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Whenever the bandwidth of a medium linking two devices is greater than the bandwidth needs of the devices, the link can be shared. Multiplexing is the set of techniques ...

Forouzan, Data Communications, p. 156

I always knew that bandwidth is always of a signal. Composite signals (made of many simple sine signals) are made up of different frequencies. The difference between the highest and the lowest frequency is the bandwidth of that composite signal. Now, in the above quote, the author talks about the bandwidth of a medium. What does that even mean? How can a medium have a bandwidth? I also do not think that the author is talking about the bandwidth that is measured in bps.

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In the version of the book I found, Forouzan gives a good example:

 Modulation is needed if the medium is bandpass in nature or if
only a bandpass channel is available to us. An example is radio. The government assigns
a narrow bandwidth to each radio station. The analog signal produced by each station is
a low-pass signal, all in the same range. To be able to listen to different stations, the
low-pass signals need to be shifted, each to a different range.


Can't signals of any bandwidth/frequency pass through any medium?

Well, you can try... but it might not work.

Suppose you have a baseband signal that has a spectrum indicated in the figure below by the orange triangle, $\color{orange}{X(f)}$. Also suppose you want to pass it through the bandpass channel indicated by the light tan rectangles, $\color{brown}{H(f)}$.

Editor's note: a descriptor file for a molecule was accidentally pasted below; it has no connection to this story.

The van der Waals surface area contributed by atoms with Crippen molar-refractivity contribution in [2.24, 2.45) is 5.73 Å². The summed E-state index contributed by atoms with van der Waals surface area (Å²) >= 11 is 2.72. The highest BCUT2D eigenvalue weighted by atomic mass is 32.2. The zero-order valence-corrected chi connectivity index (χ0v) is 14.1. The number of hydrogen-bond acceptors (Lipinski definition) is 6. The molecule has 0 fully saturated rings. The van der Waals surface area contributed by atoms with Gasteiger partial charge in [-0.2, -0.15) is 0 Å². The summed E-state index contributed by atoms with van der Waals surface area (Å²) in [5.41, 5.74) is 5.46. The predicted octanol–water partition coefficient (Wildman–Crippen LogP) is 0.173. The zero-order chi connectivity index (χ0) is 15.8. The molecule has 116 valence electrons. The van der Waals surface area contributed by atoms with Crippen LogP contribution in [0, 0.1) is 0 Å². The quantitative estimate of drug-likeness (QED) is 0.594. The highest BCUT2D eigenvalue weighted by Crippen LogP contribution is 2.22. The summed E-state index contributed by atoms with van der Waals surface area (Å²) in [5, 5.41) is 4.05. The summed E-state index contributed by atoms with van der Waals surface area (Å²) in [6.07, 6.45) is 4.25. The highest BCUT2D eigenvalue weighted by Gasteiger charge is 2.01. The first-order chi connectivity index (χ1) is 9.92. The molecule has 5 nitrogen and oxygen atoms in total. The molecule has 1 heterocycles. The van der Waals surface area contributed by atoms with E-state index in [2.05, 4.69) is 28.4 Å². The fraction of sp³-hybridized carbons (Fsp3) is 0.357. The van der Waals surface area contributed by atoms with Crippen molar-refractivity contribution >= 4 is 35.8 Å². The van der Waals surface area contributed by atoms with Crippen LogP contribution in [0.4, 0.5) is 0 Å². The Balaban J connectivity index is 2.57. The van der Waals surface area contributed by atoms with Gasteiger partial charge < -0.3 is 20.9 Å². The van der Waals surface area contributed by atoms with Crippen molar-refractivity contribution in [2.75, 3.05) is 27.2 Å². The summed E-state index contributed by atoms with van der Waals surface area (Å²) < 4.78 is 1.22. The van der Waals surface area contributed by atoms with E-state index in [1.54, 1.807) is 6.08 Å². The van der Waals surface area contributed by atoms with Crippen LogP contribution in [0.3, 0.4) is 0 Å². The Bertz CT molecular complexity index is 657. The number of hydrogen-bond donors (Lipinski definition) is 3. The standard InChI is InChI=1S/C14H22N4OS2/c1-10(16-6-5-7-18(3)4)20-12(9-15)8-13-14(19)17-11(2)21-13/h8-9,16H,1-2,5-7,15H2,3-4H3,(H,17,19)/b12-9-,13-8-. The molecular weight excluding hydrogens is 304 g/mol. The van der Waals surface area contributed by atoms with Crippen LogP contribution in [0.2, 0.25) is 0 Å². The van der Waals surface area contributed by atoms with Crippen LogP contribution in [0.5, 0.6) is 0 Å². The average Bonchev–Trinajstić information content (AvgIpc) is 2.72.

The output of trying to do that without modulation is:

$$ Y(f) = \color{orange}{X(f)} \cdot \color{brown}{H(f)} = 0 $$

so nothing sensible comes out of the channel.

That's why we need modulation: to match the bandwidth of the signal with the bandwidth of the channel.

Baseband signal and a bandpass channel.

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  • $\begingroup$ So, different mediums/links/channels also have a bandwidth associated with them? I am just a bit foggy about the mechanism of how a medium/link/channel has a bandwidth. This might be a stupid question, but can't signals of any bandwidth/frequency pass through any medium? $\endgroup$ Dec 4, 2023 at 12:41
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    $\begingroup$ You should edit your question to reflect this confusion. In the mean time, reflect on the frequency range of signals you might be able to get from point A to point B with two tin cans and a string, with a length of twisted-pair telephone cable, and with a length of high-quality coax cable. $\endgroup$
    – TimWescott
    Dec 4, 2023 at 23:19
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    $\begingroup$ @tryingtobeastoic I've illustrated the example given in the text book. Perhaps that makes things clearer. $\endgroup$
    – Peter K.
    Dec 4, 2023 at 23:23
  • $\begingroup$ I had an additional question. If the baseband signal modulates a carrier signal of a higher bandwidth range, then the bandpass channel will act as a filter to the signal, right? The width of the channel is less than the width of the signal. $\endgroup$ Dec 6, 2023 at 5:54

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